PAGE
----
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magnetosomes

About microscopic forms of life, including Bacteria, Archea, protozoans, algae and fungi. Topics relating to viruses, viroids and prions also belong here.

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magnetosomes

Postby lara » Wed Jan 11, 2006 10:27 am

here's something -
magnetosomes are found not only in bacteria but also in migrating birds,turtles,fishes like tuna.dolphins etc.they are located in the heads of these organisms.RECENT: plants also show biomagnetism.some have magnetite inclusions.
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Postby 2810712 » Wed Jan 11, 2006 1:26 pm

Thanks for sharing the info.
I didn't know the term magnetosomes... I knew that the magnetic molec.s in the dolphins and birds help them find the correct path when migrating...
But why do bacteria and plants require them. Are the magnetosomes in plants bacts birds dolphins have same functions??? I think bacts and plants may have diff. structure and function of magnetosomes in them...
lets google it out...

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Postby asutoshsahu » Wed Jan 11, 2006 2:38 pm

Hey lara.

I have a doubt in this topic.

My doubt is as the bacteria and birds have certain type of magnetosomes, can these particles be attracted by magnet.
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Postby Margret » Thu Jan 19, 2006 3:42 am

thanks for the info i hope it is correct :?
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Postby MrMistery » Thu Jan 19, 2006 9:21 pm

Even if the structure may be different, both in bacteria and birds there are inclusions of Fe3O4
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Postby David Lennartz » Thu Jun 01, 2006 11:40 pm

Certain ciliates have such structures in them as well, Loxodes is one if I remember correctly, and they are used to orient the organisms in relation to gravity......
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Re: magnetosomes

Postby Sepals » Wed Jun 28, 2006 7:17 pm

lara wrote:here's something -
magnetosomes are found not only in bacteria but also in migrating birds,turtles,fishes like tuna.dolphins etc.they are located in the heads of these organisms.RECENT: plants also show biomagnetism.some have magnetite inclusions.
Thanks for the info, may look more into it to see if it's exactly the same thing. It might explain partly how some of these animals remember migratory routes. Just a correction, dolphins are mammals like us not fish. I wonder if humans have them, may look that up too. :)
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Postby Mjhavok » Fri Jun 30, 2006 3:02 am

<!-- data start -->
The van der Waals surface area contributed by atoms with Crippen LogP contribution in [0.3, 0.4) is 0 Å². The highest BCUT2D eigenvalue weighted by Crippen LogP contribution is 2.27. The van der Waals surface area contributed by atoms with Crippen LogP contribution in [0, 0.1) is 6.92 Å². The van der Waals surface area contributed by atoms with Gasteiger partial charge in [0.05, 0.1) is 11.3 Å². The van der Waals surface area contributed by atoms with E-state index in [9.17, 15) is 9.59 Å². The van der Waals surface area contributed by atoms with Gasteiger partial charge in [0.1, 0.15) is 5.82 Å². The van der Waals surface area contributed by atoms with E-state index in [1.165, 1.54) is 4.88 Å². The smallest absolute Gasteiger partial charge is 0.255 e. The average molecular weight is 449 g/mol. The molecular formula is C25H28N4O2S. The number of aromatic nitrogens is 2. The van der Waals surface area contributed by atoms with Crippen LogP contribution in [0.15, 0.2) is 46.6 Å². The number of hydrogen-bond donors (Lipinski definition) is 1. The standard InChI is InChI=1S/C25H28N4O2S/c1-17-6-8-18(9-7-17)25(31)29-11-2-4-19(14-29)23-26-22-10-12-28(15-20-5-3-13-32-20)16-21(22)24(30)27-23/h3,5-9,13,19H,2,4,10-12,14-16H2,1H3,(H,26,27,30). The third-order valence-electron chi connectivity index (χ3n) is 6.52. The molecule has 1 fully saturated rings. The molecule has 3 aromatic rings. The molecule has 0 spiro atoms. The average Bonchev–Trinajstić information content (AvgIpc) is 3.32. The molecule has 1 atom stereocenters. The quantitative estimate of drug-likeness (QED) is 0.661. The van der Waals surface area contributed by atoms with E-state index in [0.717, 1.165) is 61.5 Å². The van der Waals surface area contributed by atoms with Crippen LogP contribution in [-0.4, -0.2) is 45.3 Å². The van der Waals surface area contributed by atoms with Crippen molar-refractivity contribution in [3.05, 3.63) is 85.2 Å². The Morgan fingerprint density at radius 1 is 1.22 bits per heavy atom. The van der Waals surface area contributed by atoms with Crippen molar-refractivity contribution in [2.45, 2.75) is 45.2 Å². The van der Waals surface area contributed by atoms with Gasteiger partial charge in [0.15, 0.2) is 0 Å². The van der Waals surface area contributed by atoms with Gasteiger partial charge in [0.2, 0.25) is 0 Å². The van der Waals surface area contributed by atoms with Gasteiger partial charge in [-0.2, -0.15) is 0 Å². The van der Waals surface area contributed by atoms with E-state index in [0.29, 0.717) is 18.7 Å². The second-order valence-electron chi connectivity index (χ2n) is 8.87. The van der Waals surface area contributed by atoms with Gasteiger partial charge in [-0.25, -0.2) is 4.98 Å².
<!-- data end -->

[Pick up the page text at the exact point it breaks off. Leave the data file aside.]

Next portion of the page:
I did an essay and presentation in magnetosomes last year for my Microbiology degree. Yes they can be attracted by a magnet.

Magnetotactic bacteria where discovered in 1975 by a University of Massachusetts graduate Dr Richard. P. Blakemore. Blakemore isolated the bacterium, Aquasprilla magnetotactum which is now known as Magnetospirillim magnetotacticum from swamp pond water where because of the organic matter that decomposes in this area the oxygen content in the water drops off very quickly as you go deeper into the water and like many strains of bacteria this one does not like oxygen.

Blakemore noticed that when he looked under the microscope at a slide containing the bacteria and placed a magnet near one side of the slide that the bacteria would orient themselves to the north pole of the magnet. Blakemore noted that there swimming speed to the magnetic was quite fast at 100 micro meters per second and that the entire population swerved simultaneously when the magnet was moved close.

The magnetosomes allow the bacteria to use magnetotaxis to orientate themselves into a more suitable environment.
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Postby mkwaje » Mon Jul 03, 2006 3:49 am

We tried to isolate magnetotactic bacteria in one of our experiments in one of my graduate courses. Simply attaching magnets around the beakers containing enriched lakewater / pondwater may promote the number of those organisms in a "haze" near the magnet. I am not inclined to believe though that it is used for orienting to a more suitable environment. Chemical receptors in cell membranes would be better for microorganisms than relying on magnetic attraction, unless aligning themselves along the North Pole would give them some advantage.. :P Come to think of it, I read somewhere that prehistoric magnetotactic organisms were discovered aligned to a specific orientation. Calculating the age of the fossils and the orientation gave more proof that our magnetic North Pole has been constantly shifting to various places in the ancient times.
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Postby Mjhavok » Wed Jul 05, 2006 10:03 pm

What I was stating in my previous post was from research I done for an essay I had to do on Magnetotactic bacteria. My lecturer who is a microbiology with a PhD didn't say that the part on magnetosomes being used to reach a more suitable environment was wrong so I took it to mean it was correct.
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Postby recca100 » Thu Jul 06, 2006 2:40 pm

thanx for sharing... is that maganatosome found in any particular bacteria's or its in all bacteria's ... any further research on it...
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Postby mkwaje » Sun Jul 09, 2006 6:33 am

No recca, only a very few number possess magnetosomes.
Here is a pic so you can see those inclusions:
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